Zoo Camp, its affiliates, and everyone associated with the plug-and-play camps need to be permanently banned from all future Burning Man events. To do less diminishes respect for the rules and principles upon which Burning Man was founded.

And BM founder Chicken John eloquently expounds on the hypocrisy this affair is highlighting:

The BMorg touts these 10 principles and you people buy it. Then people pay their money to come to the event but do something that you all feel is outside of these principles. So you want them to suffer. Sue them. Burn them. Call them names, cost them money. Use your social capitol to hurt them financially.

Why? Do you only want people who think and behave like you to come to this event? Isn’t this just creating another kind of convention? Isn’t being outside of convention the single factor that we all hold in high regard that makes us a family? Do you really want someone to “get it” the way you “get it” and if they don’t they “don’t get it”?

I say that if you pay your money, you can go to BM and leave garbage around, if it pleases you. I say you can get drunk and puke on people’s art. Be a nucisance. Sing pirate songs loudly and out of tune at the temple burn. You can. That is an option. It has to be, because if it’s not an option then the experiment in unrestricted generosity is invalid. You must choose to live in gratitude and service. You must chose to be cool and tolerant. You are all getting angry at these Krug people. You should feel sorry for them, that the expericence that you hold so dearly had eluded them.

But really what I am reading here is that many of you are doing what they did. You are not seeing the bigger picture. You guys are supposed to turn the Krugs into… well, something else. Something else besides people who wanted photos for their product at BM or whatever. This is a great opportunity, and you all are blowing it. You are trying to Control. You should be using Chaos. You want to ban them? What ever for? Breaking the rule? These people are the ones that NEED people like you to pay attention to them. To invite them to parties. To help build stupid shit.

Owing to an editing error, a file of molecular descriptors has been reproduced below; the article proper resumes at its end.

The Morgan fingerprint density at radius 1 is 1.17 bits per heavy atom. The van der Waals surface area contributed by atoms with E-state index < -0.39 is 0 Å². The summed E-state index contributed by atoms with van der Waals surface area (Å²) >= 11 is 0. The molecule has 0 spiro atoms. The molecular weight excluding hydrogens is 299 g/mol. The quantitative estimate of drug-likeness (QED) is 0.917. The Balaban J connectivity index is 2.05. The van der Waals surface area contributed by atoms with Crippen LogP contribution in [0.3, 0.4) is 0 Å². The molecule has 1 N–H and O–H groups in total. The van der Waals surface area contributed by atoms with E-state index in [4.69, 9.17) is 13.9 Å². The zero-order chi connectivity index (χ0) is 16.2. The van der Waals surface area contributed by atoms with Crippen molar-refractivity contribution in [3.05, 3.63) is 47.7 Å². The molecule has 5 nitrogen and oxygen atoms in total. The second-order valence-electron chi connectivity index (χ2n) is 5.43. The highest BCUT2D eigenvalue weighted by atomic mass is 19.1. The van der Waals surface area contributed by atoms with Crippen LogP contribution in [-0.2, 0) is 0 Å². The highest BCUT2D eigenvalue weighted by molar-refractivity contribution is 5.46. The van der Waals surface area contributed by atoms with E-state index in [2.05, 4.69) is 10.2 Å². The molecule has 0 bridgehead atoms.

This thread is totally un-inspiring. Shame on most of you for your gossip and your close-minedness. Do you think that our culture and our event can not survive a few mistakes? That we don’t have systems in place to clean up a little garbage or send out a letter pointing out our photography policy? Do you think that being mean and dismissive to people teaches them a lesson, and makes them nice? Is this your first rodeo?

Krug champaine is a brand just like The Do Lab. Bass Nectar. Opulent Temple. Kinetic Steamworks. Extra Action Marching Band. Booty. Whatever Art Car. People who are popular because of BM throw parties and make hundreds of thousands of dollars. Think of the Sea of Dreams New Years eve event. RV rentals. Why can’t Krug use BM to promote their product if Bass Nectar can? BM has dj’s. BM also has booze. Bass Nectar makes probably $10K to DJ in a big club. The cover of his CD is a photo of him spinning at BM. Why can’t the bottle of champagne be a photo from BM? they are both a product. What about all the clothing design stuff? My pal John Serrigardie makes shade structures. He uses photos of his shade structures at BM to sell them. And he turns a nice profit. No one complains about him. Your argument is thin. To me, anyway.

you have to give people the benifit of the doubt. Maybe you know something. Someone else doesn’t know it. Yet. Leave a little room. And remember that the 10 principles are a load of horseshit spouted to you from a man who lived his life in books, not here in the real world. Nowhere in the 10 principles does it say anything about the most important thing in life, which is what BM is about: making magic moments.

Nothing on this thread is making magic moments. So it’s gossip and crap.

Notice your opinion, then know that that opinion is judgement. Know that judgement is an option, you don’t have to do it. Let it go, and do something better with your time.

We can all do better then this. I have every confidence that we will.

We agree with Chicken John’s sentiments. Well said, sir. Not everyone does though. Burner Linus Minimax attempts an answer:

Because of the ratio between what they’ve contributed to BM vs. how much of what they’ve contributed ends up in the promotional pitch. Seems Krug threw one party, which was only experienced as a ‘gift’ by a handful of burners almost as an afterthought, and it’s fair to presume that Krug’s contribution was entirely anticipatory of its later mediated deployment — nothing occured for its own immediacy, whatever Fun was had is stained by the fact that it only existed to be evoked later as hammy hype. Whatever ‘social capital’ that Krug deposited, they withdrew more. They have no Excuses in the Burning Bank.

Conversely, the EAMB (feat. Dr. Hal) contributed what stands out in my memory as the highlight of ’03′s BRC; if DVDs were for sale, I’d buy one first and wonder whether a line had been crossed later. When I heard about the properly-published-and-pricetagged PissClear book, I didn’t smell sellout or SIN. Did anyone??